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Articles for the keyword(s) "Private-law status"

"Divorce, The Royal Commission, and the Conflict of Laws"

JW Davies and BD Inglis, 1957

The authors critically analyse certain provisions of the Royal Commission's Draft Code on Jurisdiction and Recognition (UK, annexed to the Report of the Royal Commission on Marriage and Divorce (1951-1955)) in the light of the New Zealand law governing jurisdiction in divorce cases, as well as the recognition of foreign divorce and nullity decrees. They conclude that, although the Draft Code contains valuable recommendations, New Zealand statutory reform has been progressive and already addresses most of the points raised by the Commission.

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"Case and Comment: In re Marshall"

BD Inglis, 1957

The author criticises the position adopted by the English court that, in order for a child adopted overseas to succeed under an English will, the child must have succession rights under the law governing the adoption. It is submitted that the foreign law, governing the adoption, should determine the child’s status (legitimate or not), while issues relating to the construction of the will is governed by English law. The author points out that the position of a child adopted overseas has been assimilated with that of a child adopted in New Zealand through statute

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"Jurisdiction in Nullity"

A Hiller, 1963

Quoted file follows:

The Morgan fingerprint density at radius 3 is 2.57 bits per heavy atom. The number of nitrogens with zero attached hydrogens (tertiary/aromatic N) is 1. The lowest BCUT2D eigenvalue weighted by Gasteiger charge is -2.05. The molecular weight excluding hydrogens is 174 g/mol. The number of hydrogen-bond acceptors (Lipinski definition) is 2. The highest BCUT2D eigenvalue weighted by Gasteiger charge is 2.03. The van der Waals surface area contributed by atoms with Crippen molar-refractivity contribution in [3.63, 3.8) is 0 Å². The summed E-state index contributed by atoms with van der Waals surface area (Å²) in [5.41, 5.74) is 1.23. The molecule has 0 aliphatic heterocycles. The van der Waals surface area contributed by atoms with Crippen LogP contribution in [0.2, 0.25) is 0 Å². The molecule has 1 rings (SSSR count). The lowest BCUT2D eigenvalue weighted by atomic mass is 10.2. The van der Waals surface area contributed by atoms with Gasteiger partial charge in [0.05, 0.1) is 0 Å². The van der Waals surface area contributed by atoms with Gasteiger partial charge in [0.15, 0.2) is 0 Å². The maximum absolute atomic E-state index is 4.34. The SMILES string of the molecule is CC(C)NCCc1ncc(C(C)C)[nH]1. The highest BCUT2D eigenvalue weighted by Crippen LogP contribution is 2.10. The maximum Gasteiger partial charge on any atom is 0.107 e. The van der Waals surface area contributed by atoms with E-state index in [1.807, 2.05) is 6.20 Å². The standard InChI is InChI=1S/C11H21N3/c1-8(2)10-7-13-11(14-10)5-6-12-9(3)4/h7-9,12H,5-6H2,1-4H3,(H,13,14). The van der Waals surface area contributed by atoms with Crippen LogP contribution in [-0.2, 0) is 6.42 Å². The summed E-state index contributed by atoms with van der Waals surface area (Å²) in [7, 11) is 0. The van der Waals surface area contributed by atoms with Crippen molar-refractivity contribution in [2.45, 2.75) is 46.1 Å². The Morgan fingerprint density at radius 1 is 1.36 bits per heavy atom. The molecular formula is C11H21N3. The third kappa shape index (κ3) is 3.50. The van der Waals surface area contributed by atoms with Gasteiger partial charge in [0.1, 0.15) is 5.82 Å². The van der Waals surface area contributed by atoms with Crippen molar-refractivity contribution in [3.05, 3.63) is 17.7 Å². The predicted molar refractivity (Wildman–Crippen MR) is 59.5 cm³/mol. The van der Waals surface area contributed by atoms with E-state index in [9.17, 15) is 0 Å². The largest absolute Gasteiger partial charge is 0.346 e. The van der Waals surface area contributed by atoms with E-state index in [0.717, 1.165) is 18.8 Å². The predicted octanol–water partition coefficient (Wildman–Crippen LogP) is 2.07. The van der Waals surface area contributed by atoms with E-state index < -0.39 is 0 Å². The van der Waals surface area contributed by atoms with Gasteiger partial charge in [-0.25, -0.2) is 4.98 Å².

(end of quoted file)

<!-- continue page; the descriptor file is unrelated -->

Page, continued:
These articles present an in-depth survey of English common law, statutory law and case law in regard to jurisdiction in nullity actions. In a brief note annexed to the articles, the author pleads for a restrictive interpretation of the relevant New Zealand statutory provisions so that the English common law rules pertaining to jurisdiction in nullity suits would still apply.

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"Divorce, The Royal Commission, and the Conflict of Laws"

JW Davies and BD Inglis, 1957

The authors critically analyse certain provisions of the Royal Commission’s Draft Code on Jurisdiction and Recognition (UK, annexed to the Report of the Royal Commission on Marriage and Divorce (1951-1955)) in the light of the New Zealand law governing jurisdiction in divorce cases, as well as the recognition of foreign divorce and nullity decrees. They conclude that, although the Draft Code contains valuable recommendations, New Zealand statutory reform has been progressive and already addresses most of the points raised by the Commission.